Most of us are familiar enough with the origins of the Navy’s “Topgun” Fighter Weapons School at Miramar Naval Air Station outside San Diego, Ca., having seen the Tom Cruise movie of the same name. (That was, of course, back before we discovered Cruise was nuts and we could actually watch his movies.) Topgun was the brainchild of some enterprising officers in the Navy’s fighter community who were alarmed at the poor performance of Navy fighters going up against North Vietnamese MiGs.
Barry Watts, senior fellow at the Center for Strategic and Budgetary Assessments - the super smart folks who push the revolution in military affairs - told a group of defense experts in Washington, DC, that Topgun was central to the U.S. military’s “revolution in training affairs,” a revolution that began in the skies over Southeast Asia. He provided some interesting data that showed why Topgun proved so effective. While many readers may be familiar with this story, parts bear repeating.
By 1967, Navy fighter pilots were having less and less success in air-to-air combat against small, agile North Vietnamese MiGs. Navy pilots were flying the aging F-8 Crusader and the more advanced F-4 Phantom II. In the final stages of Operation Rolling Thunder (October 1967-October 1968), Navy pilots shot down only nine MiGs and lost six jets in the process. Most alarming, the costly F-4 scored only three of the MiG kills while accounting for all six of the American jets downed.
In response to those dismal returns, the Navy stood-up Topgun in late 1968 and by mid-1972, more than 200 naval aviators had undergone the intense air-to-air combat training. The results were, well, dramatic. From January 1972 to January 1973, Navy F-4s downed 24 MiGs against just two losses, a twenty-four fold increase in effectiveness over the performance during Rolling Thunder. As Watts said, comparing the two periods is as close to controlled experiment as can be found in actual combat. Of course the Air Force later followed suit with “Red Flag” at Nellis, the Army, many years later, with the NTC at Ft. Irwin and the Marine Corps with their combat training center at Twentynine Palms.
The value in Topgun’s realistic training, Watts explained, was that it greatly improved pilot’s situational awareness, the primary determinant of combat outcomes. A detailed reconstruction of 112 engagements between U.S. fighters and North Vietnamese MiGs, resulting in either a U.S. or North Vietnamese kill, showed that 80 percent of the losses came about because pilots lost situation awareness. Around 60 percent of the aircraft were hit before the pilots knew they were under attack and a further 20 percent of pilots knew they were under attack but it was too late to do anything about it.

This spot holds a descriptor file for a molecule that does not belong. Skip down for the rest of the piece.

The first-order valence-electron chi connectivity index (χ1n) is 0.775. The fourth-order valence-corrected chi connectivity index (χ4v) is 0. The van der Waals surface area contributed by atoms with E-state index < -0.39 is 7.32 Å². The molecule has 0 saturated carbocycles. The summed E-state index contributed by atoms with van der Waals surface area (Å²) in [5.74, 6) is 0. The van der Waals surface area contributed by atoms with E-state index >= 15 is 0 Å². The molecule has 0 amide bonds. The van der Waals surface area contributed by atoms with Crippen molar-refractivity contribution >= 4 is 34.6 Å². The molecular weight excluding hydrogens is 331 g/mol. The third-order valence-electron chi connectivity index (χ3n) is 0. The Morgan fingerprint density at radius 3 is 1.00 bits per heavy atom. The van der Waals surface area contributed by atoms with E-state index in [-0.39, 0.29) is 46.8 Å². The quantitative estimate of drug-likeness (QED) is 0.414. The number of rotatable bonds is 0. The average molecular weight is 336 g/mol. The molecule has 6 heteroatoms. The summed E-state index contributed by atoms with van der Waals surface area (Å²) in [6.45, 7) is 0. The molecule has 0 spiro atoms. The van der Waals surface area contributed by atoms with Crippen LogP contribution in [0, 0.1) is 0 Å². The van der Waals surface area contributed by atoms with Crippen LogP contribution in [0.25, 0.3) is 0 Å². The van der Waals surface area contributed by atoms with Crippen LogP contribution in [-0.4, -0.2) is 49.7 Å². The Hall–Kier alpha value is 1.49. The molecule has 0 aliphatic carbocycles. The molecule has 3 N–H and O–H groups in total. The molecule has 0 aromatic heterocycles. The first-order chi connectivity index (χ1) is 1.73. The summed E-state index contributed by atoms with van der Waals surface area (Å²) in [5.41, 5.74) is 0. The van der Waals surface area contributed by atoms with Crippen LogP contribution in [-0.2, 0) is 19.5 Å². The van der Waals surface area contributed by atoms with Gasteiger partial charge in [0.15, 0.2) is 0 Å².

Watts quoted a 1974 Navy F-4 pilot who passed through Topgun on the school's role in improving situation awareness: “When I first started I could not see a camouflaged A-4 past 3 miles and had trouble finding my wingie on a 2-v-1 (two F-42 versus one adversary). Now I can track A-4s and T-38s out to 8 miles, take notes, and thoroughly debrief 2-v-2 hops from start to finish.”
The importance of situation awareness not only applies to air-to-air combat, Watts said, but virtually all types of combat. He pointed to the IED challenge in Iraq and Afghanistan as one that is fundamentally about situation awareness. The point he makes is that realistic training could be used to improve results for forward air controllers and artillery spotters. In Afghanistan, soldiers told me they had too little training calling in mortar or artillery fire, so when they targeted distant Taliban positions, they mostly missed their targets who then displaced.
A bit of bad news according to Watts: trend lines suggest realistic combat training won’t provide the margin of advantage as it has in the past. One reason is the increasing automation of weapons systems that are less dependent on the skills of the operator, a trend line that eventually takes you to autonomous robots. Another is the increasing availability of GPS equipped precision weapons that don’t rely on skill and training to achieve accurate hits. U.S. forces no longer enjoy a monopoly on such weapons that are becoming readily available to guerrilla fighters the world over.
Also, synthetic training environments, driven in part by the commercial gaming industry, can imitate the virtual training environments previously found only at the military’s most advanced facilities. The spread of computer-based virtual training technologies means potential adversaries are no longer priced out of a valuable tool that can increase tactical skills and proficiency.